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Kremlin: 'Volunteers' May Join Syrian Forces


In this photo made from the footage taken from Russian Defense Ministry official web site on Oct. 4, 2015, an aerial view of a bomb explosion in Syria.

A top Russian lawmaker said "a unit of Russian volunteers," including battle-hardened veterans who have fought in eastern Ukraine, may join Syrian government troops fighting Islamic State extremists and other terrorists in that country.

Admiral Vladimir Komoyedov, in comments to Russia's Interfax-AVN news agency Monday, said Russian involvement on the ground in Syria is "likely."

Komoyedov, the head of the Russian parliament's defense committee, did not suggest a timetable for any Russian involvement, and there was no immediate comment from the Kremlin by late Monday.

The lawmaker's remarks came in response to unconfirmed media reports that Russian volunteers already have been spotted fighting alongside the Syrian army.

NATO seeks answers

Separately, NATO demanded an immediate explanation after Turkish reports of incursions over the past two days by Russian fighter jets targeting what Moscow said were terrorist targets in northern Syria. A top Moscow official blamed poor weather for the overflight.

Russia last week began airstrikes against targets in Syria, claiming attacks on both Islamic State positions and what it called "terrorist" groups — rebel factions that oppose the Syrian government.

WATCH: NATO Secretary General Jens Stoltenberg on 'violations'

NATO Secretary General Jens Stoltenberg said Monday that he met with Turkish Foreign Minister Feridun Sinirlioglu to discuss Russian operations in Syria.

The organization's decision-making body, the North Atlantic Council, said Turkish authorities repeatedly warned multiple Russian planes to leave the airspace. It called the incursions "irresponsible behavior" and asked for Russia to explain what happened.

'Adverse weather'

Russian media quote Defense Ministry spokesman Major General Igor Konashenkov as saying the incident involving the Russian aircraft on the Syrian-Turkish border occurred as a result of “adverse weather conditions in the area,” and that there is no reason to look for “conspiratorial reasons."

He also said the commanders of the Russian aircraft group in Syria have “taken the necessary measures to prevent similar incidents in the future.”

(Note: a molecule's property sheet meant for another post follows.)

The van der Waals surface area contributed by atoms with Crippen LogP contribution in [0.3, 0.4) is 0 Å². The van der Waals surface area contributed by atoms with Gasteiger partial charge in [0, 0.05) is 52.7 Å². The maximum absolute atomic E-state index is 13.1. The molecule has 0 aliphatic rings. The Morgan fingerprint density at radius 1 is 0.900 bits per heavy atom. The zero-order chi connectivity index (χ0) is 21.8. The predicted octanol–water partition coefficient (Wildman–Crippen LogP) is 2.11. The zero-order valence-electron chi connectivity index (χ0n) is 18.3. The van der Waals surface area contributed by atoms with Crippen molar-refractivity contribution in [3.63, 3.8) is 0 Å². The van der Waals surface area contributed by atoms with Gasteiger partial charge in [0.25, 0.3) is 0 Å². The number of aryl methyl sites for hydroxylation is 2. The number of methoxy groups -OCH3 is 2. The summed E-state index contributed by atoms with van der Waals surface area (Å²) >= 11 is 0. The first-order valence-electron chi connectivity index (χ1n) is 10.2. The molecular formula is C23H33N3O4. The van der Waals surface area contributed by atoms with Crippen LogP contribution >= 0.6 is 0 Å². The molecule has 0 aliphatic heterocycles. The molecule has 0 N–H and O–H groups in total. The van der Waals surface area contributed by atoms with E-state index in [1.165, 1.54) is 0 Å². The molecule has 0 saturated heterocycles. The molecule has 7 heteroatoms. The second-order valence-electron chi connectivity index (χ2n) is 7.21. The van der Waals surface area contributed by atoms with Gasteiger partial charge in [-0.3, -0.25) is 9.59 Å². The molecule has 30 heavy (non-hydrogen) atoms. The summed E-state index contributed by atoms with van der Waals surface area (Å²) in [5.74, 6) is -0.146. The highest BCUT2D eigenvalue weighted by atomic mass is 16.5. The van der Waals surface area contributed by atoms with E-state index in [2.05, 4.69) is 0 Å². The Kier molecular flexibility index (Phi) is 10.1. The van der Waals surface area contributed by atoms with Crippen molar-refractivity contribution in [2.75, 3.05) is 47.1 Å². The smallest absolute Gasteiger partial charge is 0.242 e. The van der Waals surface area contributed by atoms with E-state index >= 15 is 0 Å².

Western governments have criticized Russia's involvement in Syria, saying Russian strikes are targeting rebels instead of extremists, while NATO chief Stoltenberg says they are "not contributing to the security and stability of the region."

WATCH: Russian Foreign Ministry posts video of daylight flights in Syria

The U.S. State Department on Monday called the intrusions "reckless" and provocative, and Russian military involvement "a strategic mistake, in general."

The White House also voiced concern, while an unnamed senior U.S. defense official said the intrusions were not accidental. "This was the kind of unprofessional conduct we were hoping to avoid," the official said.

Michael O'Hanlon, a senior analyst at the Brookings Institution, told VOA that, for the moment, he would offer Russia "the benefit of the doubt and assume [the overflights] were a mistake. I don't know that Russia was trying to provoke anybody.

"I could be wrong," O'Hanlon said. "We'll see if it happens again."

Syria Foreign Minister Walid al-Moallem said Russian airstrikes in Syria followed months of preparations, according to the official Syrian news agency SANA on Monday.

Moscow's latest airstrikes

The Russian Defense Ministry said Monday that its forces struck nine Islamic State targets during the past day in Hama, Homs, Latakia and Idlib provinces, hitting artillery, communications and command centers along with a training camp

Foreign Minister Sergei Lavrov said Iraq, where the United States has been leading coalition airstrikes against the Islamic State group, has not asked Russia to carry out strikes there.

Lavrov also said Russia is open to establishing contact with the Free Syrian Army, one of the rebel groups that has been fighting the government of Syrian President Bashar al-Assad for the past four years.​

Rebels vow retaliation

Dozens of Syrian insurgent groups on Monday, however, vowed to attack Russian forces in the wake of Moscow's air campaign in the country.

"This new reality requires the region's countries and the allies in specific to hasten in forming a regional alliance to face the Russian-Iranian alliance that occupies Syria," 41 factions said in a statement released by the Ahrar al-Sham group.

Assad said Sunday the entire Middle East would be destroyed if Russia's aerial bombardment of militants opposed to his government does not succeed.

VOA's Jonas Bernstein contributed to this report from Washington.